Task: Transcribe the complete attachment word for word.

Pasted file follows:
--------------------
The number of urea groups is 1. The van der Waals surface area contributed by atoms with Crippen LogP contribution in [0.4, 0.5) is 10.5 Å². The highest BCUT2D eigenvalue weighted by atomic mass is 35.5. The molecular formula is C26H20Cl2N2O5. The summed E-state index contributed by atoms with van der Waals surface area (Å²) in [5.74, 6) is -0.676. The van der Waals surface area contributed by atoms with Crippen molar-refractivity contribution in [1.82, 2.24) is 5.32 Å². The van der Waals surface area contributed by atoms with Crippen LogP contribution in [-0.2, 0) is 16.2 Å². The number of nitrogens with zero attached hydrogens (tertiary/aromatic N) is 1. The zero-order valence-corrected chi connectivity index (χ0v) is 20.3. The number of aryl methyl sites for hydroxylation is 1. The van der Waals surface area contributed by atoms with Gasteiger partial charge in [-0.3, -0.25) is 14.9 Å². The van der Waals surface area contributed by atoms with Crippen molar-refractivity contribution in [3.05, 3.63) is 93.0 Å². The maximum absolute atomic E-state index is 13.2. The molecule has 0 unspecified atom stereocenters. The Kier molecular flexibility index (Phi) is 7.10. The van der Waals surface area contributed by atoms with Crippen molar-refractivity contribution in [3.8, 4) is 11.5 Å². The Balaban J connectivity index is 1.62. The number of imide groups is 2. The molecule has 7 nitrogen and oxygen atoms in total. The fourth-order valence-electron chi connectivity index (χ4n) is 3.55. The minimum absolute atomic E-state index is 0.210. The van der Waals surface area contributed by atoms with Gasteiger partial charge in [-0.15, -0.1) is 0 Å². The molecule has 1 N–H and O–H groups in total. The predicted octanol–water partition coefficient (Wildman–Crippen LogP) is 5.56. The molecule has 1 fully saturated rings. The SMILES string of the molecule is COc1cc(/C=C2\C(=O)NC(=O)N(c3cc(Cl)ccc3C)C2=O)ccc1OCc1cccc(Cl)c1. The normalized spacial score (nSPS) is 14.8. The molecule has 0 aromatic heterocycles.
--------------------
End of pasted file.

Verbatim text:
The number of urea groups is 1. The van der Waals surface area contributed by atoms with Crippen LogP contribution in [0.4, 0.5) is 10.5 Å². The highest BCUT2D eigenvalue weighted by atomic mass is 35.5. The molecular formula is C26H20Cl2N2O5. The summed E-state index contributed by atoms with van der Waals surface area (Å²) in [5.74, 6) is -0.676. The van der Waals surface area contributed by atoms with Crippen molar-refractivity contribution in [1.82, 2.24) is 5.32 Å². The van der Waals surface area contributed by atoms with Crippen LogP contribution in [-0.2, 0) is 16.2 Å². The number of nitrogens with zero attached hydrogens (tertiary/aromatic N) is 1. The zero-order valence-corrected chi connectivity index (χ0v) is 20.3. The number of aryl methyl sites for hydroxylation is 1. The van der Waals surface area contributed by atoms with Gasteiger partial charge in [-0.3, -0.25) is 14.9 Å². The van der Waals surface area contributed by atoms with Crippen molar-refractivity contribution in [3.05, 3.63) is 93.0 Å². The maximum absolute atomic E-state index is 13.2. The molecule has 0 unspecified atom stereocenters. The Kier molecular flexibility index (Phi) is 7.10. The van der Waals surface area contributed by atoms with Crippen molar-refractivity contribution in [3.8, 4) is 11.5 Å². The Balaban J connectivity index is 1.62. The number of imide groups is 2. The molecule has 7 nitrogen and oxygen atoms in total. The fourth-order valence-electron chi connectivity index (χ4n) is 3.55. The minimum absolute atomic E-state index is 0.210. The van der Waals surface area contributed by atoms with Gasteiger partial charge in [-0.15, -0.1) is 0 Å². The molecule has 1 N–H and O–H groups in total. The predicted octanol–water partition coefficient (Wildman–Crippen LogP) is 5.56. The molecule has 1 fully saturated rings. The SMILES string of the molecule is COc1cc(/C=C2\C(=O)NC(=O)N(c3cc(Cl)ccc3C)C2=O)ccc1OCc1cccc(Cl)c1. The normalized spacial score (nSPS) is 14.8. The molecule has 0 aromatic heterocycles.